Analytic Framework [PDF - 188 KB]
When starting an effectiveness review, the systematic review team develops an analytic framework. The analytic framework illustrates how the intervention approach is thought to affect public health. It guides the search for evidence and may be used to summarize the evidence collected. The analytic framework often includes intermediate outcomes, potential effect modifiers, potential harms, and potential additional benefits.
Summary Evidence Tables [PDF - 107 KB]
Contains evidence from reviews of youth development behavioral interventions to prevent or reduce the risk of adolescent pregnancy, HIV/AIDS, or other STIs when coordinated with community service, with work or vocational training, or with sports or club participation.
The number of studies and publications do not always correspond (e.g., a publication may include several studies or one study may be explained in several publications).
Philliber S, Kaye JW, Herrling S, West E. Preventing pregnancy and improving health care access among teenagers: an evaluation of the children's aid society-Carrera program. Perspect Sex Reprod Health 2002;34(5):244-51.
The following outlines the search strategy for reviews of youth development behavioral interventions to prevent or reduce the risk of adolescent pregnancy, HIV/AIDS, or other STIs when coordinated with community service, with work or vocational training, or with sports or club participation.
To establish the evidence base the team searched eleven computerized databases from 1980 through 2008: CINAHL; MEDLINE; PsycINFO; PubMed (PubMed includes a bit more than just MEDLINE); Sociological Abstracts; Web of Science – Science Citation Index; Web of Science – Social Science Citation Index; ERIC (education literature); POPLINE (reproductive literature from Johns Hopkins); NTIS (National Technical Information Service) – source for locating US, Federal publications (including agency reports); GPO (Government Printing Office) – source for locating US, Federal publications (including agencies reports). Medical subject headings (MeSH) searched (including all subheadings) are shown below. The team also scanned bibliographies from key articles and solicited other citations from other team members and subject-matter experts. Conference abstracts were not included because, according to Community Guide criteria, they generally do not provide enough information to assess study validity and to address the research questions.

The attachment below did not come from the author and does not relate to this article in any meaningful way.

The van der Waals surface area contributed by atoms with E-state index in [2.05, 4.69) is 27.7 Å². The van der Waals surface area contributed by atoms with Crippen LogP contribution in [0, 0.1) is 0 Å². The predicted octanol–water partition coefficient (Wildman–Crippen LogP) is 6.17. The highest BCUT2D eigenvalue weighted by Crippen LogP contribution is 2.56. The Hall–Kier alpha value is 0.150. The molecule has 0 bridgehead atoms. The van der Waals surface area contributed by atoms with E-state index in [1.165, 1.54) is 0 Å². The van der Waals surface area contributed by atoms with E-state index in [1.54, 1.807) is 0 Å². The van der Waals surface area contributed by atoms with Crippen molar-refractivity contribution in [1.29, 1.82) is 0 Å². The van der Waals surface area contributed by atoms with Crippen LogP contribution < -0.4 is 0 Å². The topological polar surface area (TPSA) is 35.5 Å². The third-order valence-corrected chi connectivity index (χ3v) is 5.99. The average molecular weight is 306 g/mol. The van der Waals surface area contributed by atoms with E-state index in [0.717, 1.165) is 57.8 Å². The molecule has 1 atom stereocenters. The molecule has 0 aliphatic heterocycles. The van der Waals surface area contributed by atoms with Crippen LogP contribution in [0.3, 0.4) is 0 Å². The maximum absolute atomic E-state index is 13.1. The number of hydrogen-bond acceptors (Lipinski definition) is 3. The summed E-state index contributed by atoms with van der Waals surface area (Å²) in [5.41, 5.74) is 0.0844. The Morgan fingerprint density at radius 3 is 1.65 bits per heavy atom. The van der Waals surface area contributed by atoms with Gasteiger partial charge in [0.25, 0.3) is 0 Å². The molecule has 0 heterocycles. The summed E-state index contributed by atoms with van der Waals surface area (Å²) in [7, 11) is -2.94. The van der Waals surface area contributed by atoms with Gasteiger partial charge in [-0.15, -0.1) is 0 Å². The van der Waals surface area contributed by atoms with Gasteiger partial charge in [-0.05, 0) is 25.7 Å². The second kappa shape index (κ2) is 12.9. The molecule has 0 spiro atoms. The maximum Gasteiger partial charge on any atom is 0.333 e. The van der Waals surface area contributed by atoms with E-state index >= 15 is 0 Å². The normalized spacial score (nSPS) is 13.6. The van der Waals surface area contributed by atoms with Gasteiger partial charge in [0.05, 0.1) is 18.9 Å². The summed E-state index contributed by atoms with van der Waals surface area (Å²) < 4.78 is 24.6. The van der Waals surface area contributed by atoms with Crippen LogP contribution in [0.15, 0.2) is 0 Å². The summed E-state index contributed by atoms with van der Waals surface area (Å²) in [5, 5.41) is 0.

The search identified over 5000 citations whose titles and abstracts were screened for potential relevance to interventions and outcomes of interest; of these, 64 articles were retrieved for full-text review.
Search terms used in eleven electronic databases to find studies for inclusion in the systematic reviews of youth development behavioral interventions coordinated with pro-social activities.
Population Groups (Adolescents)
adolescent; adolescent health services; adolescent behavior; adolescent; adolescents; adolescence; teen; teens; teenager; teenagers; youth; young; student; students; school; college; undergraduate
Type of Study/Intervention/Program
primary prevention; program evaluation; impact studies; impact study; social change; empirical research; outcome assessment; outcome studies; outcome study; follow-up studies; intervention; education; preventive; prevention; preventing; evaluation; evaluating; promotion; program; outcome; outcomes; initiative; design; life options; youth community service; service learning; life skills; social development; youth development; youth adult partnerships; skill building
sexual behavior; risk-taking; risk reduction behavior; contraception behavior; Acquired Immunodeficiency Syndrome; HIV infections; Sexually Transmitted Diseases; pregnancy in adolescence; sexual abstinence; (postpone or postponing or delay or delaying) and (sex or sexual or sexuality or intercourse); sexual activity; sexual acts; protected sex; sexual involvement; repeated childbearing; repeat pregnancies; parenting; cohabitation; mothers; fertility control